The U.S. Postal Inspection Service offered advice and warnings Thursday amid a recent uptick in pandemic-related scams involving mail and wire fraud.
Among the points: Beware of charity scams; don't give out financial information — and know that, as of now, there is no cure or approved treatment for COVID-19.
The USPIS warns:
- Be aware of charity scams and contribute only to established organizations.
- Don't click on links in emails, especially those claiming to be from the Centers for Disease Control or the World Health Organization. Access those sites directly.
- Be wary of offers related to vaccines, pills, potions, lotions or other products claiming to treat the coronavirus.
- Don't give out financial information or any other personal information to strangers.
- Resist pressure tactics seeking immediate financial decisions.
- Know who you can trust and consult a trusted counsel before making any payment.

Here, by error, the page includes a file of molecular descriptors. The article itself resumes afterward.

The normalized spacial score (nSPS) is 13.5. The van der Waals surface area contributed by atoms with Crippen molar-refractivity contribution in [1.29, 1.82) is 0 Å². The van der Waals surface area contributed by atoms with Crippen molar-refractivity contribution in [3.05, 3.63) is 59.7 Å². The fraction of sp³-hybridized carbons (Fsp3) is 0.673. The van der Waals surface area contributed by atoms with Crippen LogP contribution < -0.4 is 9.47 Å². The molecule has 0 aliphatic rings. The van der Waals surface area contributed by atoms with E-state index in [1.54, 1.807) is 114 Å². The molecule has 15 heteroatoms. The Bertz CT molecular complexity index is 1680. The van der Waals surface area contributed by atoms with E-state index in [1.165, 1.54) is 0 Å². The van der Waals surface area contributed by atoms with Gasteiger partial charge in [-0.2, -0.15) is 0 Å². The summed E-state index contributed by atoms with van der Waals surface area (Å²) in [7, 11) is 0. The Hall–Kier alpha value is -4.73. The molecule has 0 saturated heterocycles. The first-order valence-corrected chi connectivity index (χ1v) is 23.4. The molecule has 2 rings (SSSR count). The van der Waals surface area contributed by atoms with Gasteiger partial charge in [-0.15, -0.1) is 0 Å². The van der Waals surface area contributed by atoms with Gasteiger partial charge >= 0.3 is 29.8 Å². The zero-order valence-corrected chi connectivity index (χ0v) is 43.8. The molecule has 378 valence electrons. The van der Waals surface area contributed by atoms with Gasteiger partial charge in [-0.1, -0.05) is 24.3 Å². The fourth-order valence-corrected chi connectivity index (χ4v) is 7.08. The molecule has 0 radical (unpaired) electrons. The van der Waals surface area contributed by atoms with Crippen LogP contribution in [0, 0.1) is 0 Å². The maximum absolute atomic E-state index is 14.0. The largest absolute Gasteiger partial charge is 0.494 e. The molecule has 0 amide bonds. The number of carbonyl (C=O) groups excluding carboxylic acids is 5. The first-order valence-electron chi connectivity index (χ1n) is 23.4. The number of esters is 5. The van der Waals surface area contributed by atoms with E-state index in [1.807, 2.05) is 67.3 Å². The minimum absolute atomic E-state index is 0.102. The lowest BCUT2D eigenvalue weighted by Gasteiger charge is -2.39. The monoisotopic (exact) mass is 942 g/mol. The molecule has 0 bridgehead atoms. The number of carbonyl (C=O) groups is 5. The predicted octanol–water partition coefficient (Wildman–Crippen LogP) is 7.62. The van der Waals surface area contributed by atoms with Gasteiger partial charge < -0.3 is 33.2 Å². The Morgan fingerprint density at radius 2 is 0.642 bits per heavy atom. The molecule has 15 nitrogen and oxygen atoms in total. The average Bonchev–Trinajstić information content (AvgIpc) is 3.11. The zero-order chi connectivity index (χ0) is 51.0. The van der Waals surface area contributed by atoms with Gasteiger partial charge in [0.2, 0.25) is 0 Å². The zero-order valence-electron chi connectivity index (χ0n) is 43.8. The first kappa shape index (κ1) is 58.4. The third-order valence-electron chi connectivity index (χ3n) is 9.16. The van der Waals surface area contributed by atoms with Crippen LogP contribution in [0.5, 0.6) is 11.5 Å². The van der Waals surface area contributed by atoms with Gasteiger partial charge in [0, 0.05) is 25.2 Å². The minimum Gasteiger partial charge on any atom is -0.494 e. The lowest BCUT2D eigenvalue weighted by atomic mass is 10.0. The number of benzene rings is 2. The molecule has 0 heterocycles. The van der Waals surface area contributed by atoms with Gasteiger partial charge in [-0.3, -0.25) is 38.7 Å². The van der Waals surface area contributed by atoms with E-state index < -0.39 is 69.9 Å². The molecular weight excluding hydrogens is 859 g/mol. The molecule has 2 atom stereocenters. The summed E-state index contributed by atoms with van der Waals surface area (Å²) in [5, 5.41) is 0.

Recent scams include: the sale of fake at-home testing kits either via mail, online or door-to-door, and others involving medical and cleaning supplies in high demand from self-proclaimed sellers who are really just trying to bilk victims out of money.
There have also been provider scams, where individuals claim to be health care providers or medical professionals needing payment to treat a COVID-19 patient; app scams claiming to track the spread of the coronavirus but are really embedded with malware seeking personal information; and scams offering investments in companies that can prevent, detect or cure COVID-19.
The USPIS advisory provides a series of reminders for residents on how to protect themselves against scams, and asks that if you believe you have been targeted to call local police or contact the inspection service at uspis.gov or at 877-876-2455.